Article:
• This is a quadratic cost function, so that with the standard arguments, and matrix inversion lemmas, we find that

\begin{align} \overline{\pmb{x}}_{L-1|L} &= \overline{\pmb{x}}_{L-1|L-1} + \mathbf{S}_{L}\left(\overline{\pmb{x}}_{L|L} - \mathbf{M}_L \overline{\pmb{x}}_{L-1|L-1} \right) \\ \\ \mathbf{S}_L& := \mathbf{B}_{L-1|L-1} \mathbf{M}_L^\top \mathbf{B}_{L|L}^{-1}\\ &= \mathrm{cov}\left(\pmb{x}_{L-1|L-1}, \mathbf{M}_L \pmb{x}_{L-1|L-1}\right)\left[\mathrm{cov}(\pmb{x}_{L|L}) \right]^{-1} \end{align}

• which can be recognized directly as the BLUE estimate for the last state, regressed upon with respect to the current posterior.

• Therefore, we obtain the recursion for the mean conditional on the future information via the above, which can be generalized for any past state.

### Statistical smoothing with a retrospective analysis

• Continuing in this way, one can compute the covariance directly to find, \begin{align} \mathbf{B}_{L-1|L} = \mathbf{B}_{L-1|L-1} + \mathbf{S}_{L}\left(\mathbf{B}_{L|L} - \mathbf{B}_{L|L-1} \right)\mathbf{S}_{L}^\top, \end{align} so that the posterior covariances can be computed directly via a backward pass with regression as well.
• Once again, these recursions generalize for arbitrary steps back in time;
• therefore, one recovers an estimation / re-analysis cycle with the RTS smoother as in the following diagram: Courtesy of: Raanes, P. N. (2016). On the ensemble Rauch‐Tung‐Striebel smoother and its equivalence to the ensemble Kalman smoother. QJRMS.

• Time moves forward from left to right in the horizontal axis, where:
• a filtering step runs sequentially and recursively over new observation data; and
• a backwards pass of the retrospective analysis using the transforms above estimates the marginal posterior densities \begin{align} p(\pmb{x}_k| \pmb{y}_{L:1}). \end{align}
• A key part of this recursion is that, if the model is perfect, i.e., $$\pmb{w}_k \equiv \pmb{0}$$ at all times, the backward analysis is simply a hind-cast estimate, \begin{align} \overline{\pmb{x}}_{k|L} &= \mathbf{M}_{L:k+1}^{-1} \overline{\pmb{x}}_{L|L} \\ \mathbf{B}_{k|L} &= \mathbf{M}_{L:k+1}^{-1} \mathbf{B}_{L|L}\mathbf{M}_{L:k+1}^{-\top} \end{align}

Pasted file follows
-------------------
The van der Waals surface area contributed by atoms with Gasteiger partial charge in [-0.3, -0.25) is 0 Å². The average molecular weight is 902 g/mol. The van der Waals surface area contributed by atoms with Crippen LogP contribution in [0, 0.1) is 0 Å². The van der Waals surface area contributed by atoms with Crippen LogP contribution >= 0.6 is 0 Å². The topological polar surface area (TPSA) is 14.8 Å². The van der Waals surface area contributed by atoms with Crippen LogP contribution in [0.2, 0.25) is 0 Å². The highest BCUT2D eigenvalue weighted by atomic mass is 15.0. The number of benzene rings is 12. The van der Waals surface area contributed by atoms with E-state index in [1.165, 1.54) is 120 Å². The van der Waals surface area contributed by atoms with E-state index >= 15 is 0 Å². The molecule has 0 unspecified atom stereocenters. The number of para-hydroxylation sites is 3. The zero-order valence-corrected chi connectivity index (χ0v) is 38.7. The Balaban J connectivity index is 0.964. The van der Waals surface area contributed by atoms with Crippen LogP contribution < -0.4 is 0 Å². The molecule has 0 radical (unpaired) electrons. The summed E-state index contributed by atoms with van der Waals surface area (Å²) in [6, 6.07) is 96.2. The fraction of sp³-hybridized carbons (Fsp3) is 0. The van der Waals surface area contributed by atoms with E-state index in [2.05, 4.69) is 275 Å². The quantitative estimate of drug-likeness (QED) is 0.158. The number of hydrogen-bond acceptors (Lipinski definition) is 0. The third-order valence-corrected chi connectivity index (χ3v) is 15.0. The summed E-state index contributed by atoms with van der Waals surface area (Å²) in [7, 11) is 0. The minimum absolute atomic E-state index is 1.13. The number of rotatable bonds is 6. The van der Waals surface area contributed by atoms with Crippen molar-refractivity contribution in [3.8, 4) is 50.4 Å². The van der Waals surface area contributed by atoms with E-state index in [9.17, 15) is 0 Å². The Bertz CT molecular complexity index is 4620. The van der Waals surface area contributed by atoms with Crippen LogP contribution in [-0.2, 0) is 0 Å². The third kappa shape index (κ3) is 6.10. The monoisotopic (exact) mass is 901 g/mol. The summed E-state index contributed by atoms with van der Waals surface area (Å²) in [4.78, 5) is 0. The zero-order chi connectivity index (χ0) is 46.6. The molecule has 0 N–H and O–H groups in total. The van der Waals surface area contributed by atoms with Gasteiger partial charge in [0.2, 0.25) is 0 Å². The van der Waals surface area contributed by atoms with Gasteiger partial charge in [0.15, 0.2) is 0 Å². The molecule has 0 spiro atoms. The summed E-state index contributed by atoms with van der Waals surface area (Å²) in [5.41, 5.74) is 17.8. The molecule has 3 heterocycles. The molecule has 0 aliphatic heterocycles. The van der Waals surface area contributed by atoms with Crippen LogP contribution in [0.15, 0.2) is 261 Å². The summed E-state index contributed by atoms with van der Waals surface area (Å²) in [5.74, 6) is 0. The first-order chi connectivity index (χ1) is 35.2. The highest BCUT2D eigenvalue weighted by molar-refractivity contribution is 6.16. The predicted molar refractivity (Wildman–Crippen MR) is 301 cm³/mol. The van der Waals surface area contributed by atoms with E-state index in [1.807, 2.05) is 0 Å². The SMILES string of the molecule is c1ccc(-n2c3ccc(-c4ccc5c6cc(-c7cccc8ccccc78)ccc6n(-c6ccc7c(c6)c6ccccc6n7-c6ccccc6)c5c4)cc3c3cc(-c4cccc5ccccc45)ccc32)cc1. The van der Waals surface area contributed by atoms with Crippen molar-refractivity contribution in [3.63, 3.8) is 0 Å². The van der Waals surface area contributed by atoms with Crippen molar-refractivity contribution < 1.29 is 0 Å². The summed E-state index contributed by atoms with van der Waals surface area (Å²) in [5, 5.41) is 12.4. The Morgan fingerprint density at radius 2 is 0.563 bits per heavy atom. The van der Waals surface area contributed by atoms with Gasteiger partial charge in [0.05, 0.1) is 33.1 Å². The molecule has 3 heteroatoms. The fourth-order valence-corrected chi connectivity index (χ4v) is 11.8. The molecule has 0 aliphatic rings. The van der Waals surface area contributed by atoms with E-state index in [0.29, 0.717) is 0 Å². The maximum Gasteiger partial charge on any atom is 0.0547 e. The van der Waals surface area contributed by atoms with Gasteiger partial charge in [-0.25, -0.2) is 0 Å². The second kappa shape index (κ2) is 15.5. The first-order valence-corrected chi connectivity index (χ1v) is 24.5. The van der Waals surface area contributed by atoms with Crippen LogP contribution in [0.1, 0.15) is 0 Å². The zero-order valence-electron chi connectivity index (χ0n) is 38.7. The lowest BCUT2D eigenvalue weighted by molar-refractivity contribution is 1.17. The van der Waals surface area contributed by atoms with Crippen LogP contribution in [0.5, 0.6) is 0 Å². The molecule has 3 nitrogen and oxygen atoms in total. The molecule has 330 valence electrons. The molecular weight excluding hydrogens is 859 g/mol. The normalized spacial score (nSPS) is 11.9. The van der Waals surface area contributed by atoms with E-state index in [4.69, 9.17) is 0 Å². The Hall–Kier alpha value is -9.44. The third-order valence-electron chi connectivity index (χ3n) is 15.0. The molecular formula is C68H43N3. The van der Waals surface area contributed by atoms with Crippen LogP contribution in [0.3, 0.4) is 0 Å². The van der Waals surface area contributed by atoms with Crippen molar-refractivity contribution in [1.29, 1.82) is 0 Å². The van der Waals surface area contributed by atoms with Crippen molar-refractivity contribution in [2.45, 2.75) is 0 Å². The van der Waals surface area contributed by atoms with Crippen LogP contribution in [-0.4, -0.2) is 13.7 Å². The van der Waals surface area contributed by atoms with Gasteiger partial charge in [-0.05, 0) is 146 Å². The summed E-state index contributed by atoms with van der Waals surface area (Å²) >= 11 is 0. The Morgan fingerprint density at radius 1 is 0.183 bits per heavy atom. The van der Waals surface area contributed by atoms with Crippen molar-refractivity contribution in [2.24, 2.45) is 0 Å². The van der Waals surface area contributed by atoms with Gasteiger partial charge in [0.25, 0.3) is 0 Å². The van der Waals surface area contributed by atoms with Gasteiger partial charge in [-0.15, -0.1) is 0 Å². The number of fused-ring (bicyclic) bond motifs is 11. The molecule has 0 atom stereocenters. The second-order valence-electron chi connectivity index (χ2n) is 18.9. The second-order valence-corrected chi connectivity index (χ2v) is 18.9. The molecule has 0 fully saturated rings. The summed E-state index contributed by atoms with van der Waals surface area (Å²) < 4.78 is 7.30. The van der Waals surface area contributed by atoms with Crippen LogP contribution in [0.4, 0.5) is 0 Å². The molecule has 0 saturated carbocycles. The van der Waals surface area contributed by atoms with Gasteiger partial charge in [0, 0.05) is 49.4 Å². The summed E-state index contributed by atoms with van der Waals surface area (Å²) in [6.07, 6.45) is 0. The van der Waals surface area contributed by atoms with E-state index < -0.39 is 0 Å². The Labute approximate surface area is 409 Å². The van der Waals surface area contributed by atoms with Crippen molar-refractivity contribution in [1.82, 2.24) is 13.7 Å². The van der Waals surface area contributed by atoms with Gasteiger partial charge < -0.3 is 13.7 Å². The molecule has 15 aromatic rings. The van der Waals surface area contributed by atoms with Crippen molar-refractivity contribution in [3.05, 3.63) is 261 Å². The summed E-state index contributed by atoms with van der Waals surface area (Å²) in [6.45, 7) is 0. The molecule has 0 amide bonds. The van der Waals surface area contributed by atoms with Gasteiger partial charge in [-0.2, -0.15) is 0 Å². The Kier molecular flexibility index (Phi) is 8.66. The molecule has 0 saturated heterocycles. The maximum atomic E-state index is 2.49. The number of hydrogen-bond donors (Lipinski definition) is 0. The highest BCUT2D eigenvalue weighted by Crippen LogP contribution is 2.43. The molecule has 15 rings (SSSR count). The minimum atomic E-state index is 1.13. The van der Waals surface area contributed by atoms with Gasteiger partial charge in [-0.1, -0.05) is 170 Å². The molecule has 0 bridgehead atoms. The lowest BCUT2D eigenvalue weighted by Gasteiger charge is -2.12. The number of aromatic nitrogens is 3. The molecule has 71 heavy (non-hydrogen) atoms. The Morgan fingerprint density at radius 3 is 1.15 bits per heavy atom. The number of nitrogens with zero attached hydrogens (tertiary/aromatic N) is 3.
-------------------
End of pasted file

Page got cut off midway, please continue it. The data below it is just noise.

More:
• That is, this simply reduces to the reverse-time model of the posterior mean and covariance in order to directly interpolate the joint posterior over all past times.

## Retrospective smoothing in perfect models

• Note, while it is an extremely important theoretical idea that the hind-cast of the posterior can be used to give a smoothed prior;

• reverse-time modeling and simulation is not feasible in most scenarios, where time-reversal can lead to many numerical instabilities.
• Therefore, an important reduction to the retrospective analysis in perfect models comes as follows.

• Recall the square root Kalman filter equations, but using the Newton-based recursion,

\begin{align} \overline{\pmb{x}}_{k|k} &= \overline{\pmb{x}}_{k|k-1} + \boldsymbol{\Sigma}_{k|k-1}\overline{\pmb{w}}_k\\ \boldsymbol{\Sigma}_{k|k} &= \boldsymbol{\Sigma}_{k|k-1}\mathbf{T}_k \mathbf{U}\\ \mathbf{T}_k&:= \mathbf{H}_{\mathcal{J}}^{-\frac{1}{2}} \end{align} where $$\mathbf{H}_{\mathcal{J}}$$ is the Hessian of the weight-space objective function.

• It follows readily from a similar analysis that one can write,

\begin{align} \overline{\pmb{x}}_{k|L}& = \pmb{x}_{k|L-1} + \boldsymbol{\Sigma}_{L|L-1} \overline{\pmb{w}}_L,\\ \mathbf{B}_{k|L} &= \mathbf{B}_{k|L-1} \mathbf{T}_L \mathbf{U}, \end{align}

• so that when using the square root Kalman filter, one can simply make a backward pass over the mean and covariance of past states with the filter weights and right transform analysis to condition the joint posterior.

## Global smoothing in perfect models

• One may also consider the joint posterior directly, giving the statistical analogue of the optimization cost function.

• In particular, recursively applying the Markov assumption and independence assumptions, we can write

\begin{align} p(\pmb{x}_{L:0} \vert \pmb{y}_{L:1})& \propto \left[ \prod_{k=1}^L p(\pmb{y}_k \vert \pmb{x}_k ) \right]\left[\prod_{k=1}^{L} p(\pmb{x}_k \vert \pmb{x}_{k-1})\right]p\left(\pmb{x}_0\right). \end{align}

• where in the above the joint posterior is proportional to

• the product of the likelihoods of the time series data; with
• the product of the transition probabilities; with
• the prior for the initial condition.
• In the case without model error, we obtain the traditional extended objective function from the variational approach,

\begin{align} \mathcal{J}(\pmb{x}) &= \frac{1}{2} \parallel \overline{\pmb{x}}_0 - \pmb{x}\parallel_{\mathbf{B}_0}^2 + \frac{1}{2} \sum_{k=1}^L \parallel \pmb{y}_k - \mathbf{H}_k\pmb{x}_k \parallel_{\mathbf{R}_k}^2\\ &= \frac{1}{2} \parallel \overline{\pmb{x}}_0 - \pmb{x}\parallel_{\mathbf{B}_0}^2 + \frac{1}{2} \sum_{k=1}^L \parallel \pmb{y}_k - \mathbf{H}_k\mathbf{M}_{k:1}\pmb{x} \parallel_{\mathbf{R}_k}^2, \end{align} where we optimize on the initial condition.

• Using the square root Newton approach, we can again find a global solution.

## Sequential smoothing as filtering

• The methods considered already cover the idea of smoothing, when we have a fixed data assimilation window $$\pmb{y}_{L:1}$$.
• However, a common technique for a time-varying system is to have a window of fixed length $$L$$ shift over time.
• This is what is known as fixed lag smoothing.
• • We set a lag $$L$$ and a shift size $$1\leq S \leq L$$ so that we produce estimates in “smoothing cycles”.
• We will perform the smoothing analysis as in the fixed DAW for any given cycle, but
• we initialize, e.g., an optimization where the background is the last smoothed estimate for time $$t_S$$,
• to produce a new smoothing estimate for $$p(\pmb{x}_{L+S:S}|\pmb{y}_{L+S:S})$$.
• Subsequently, we start a new cycle by shifting this window.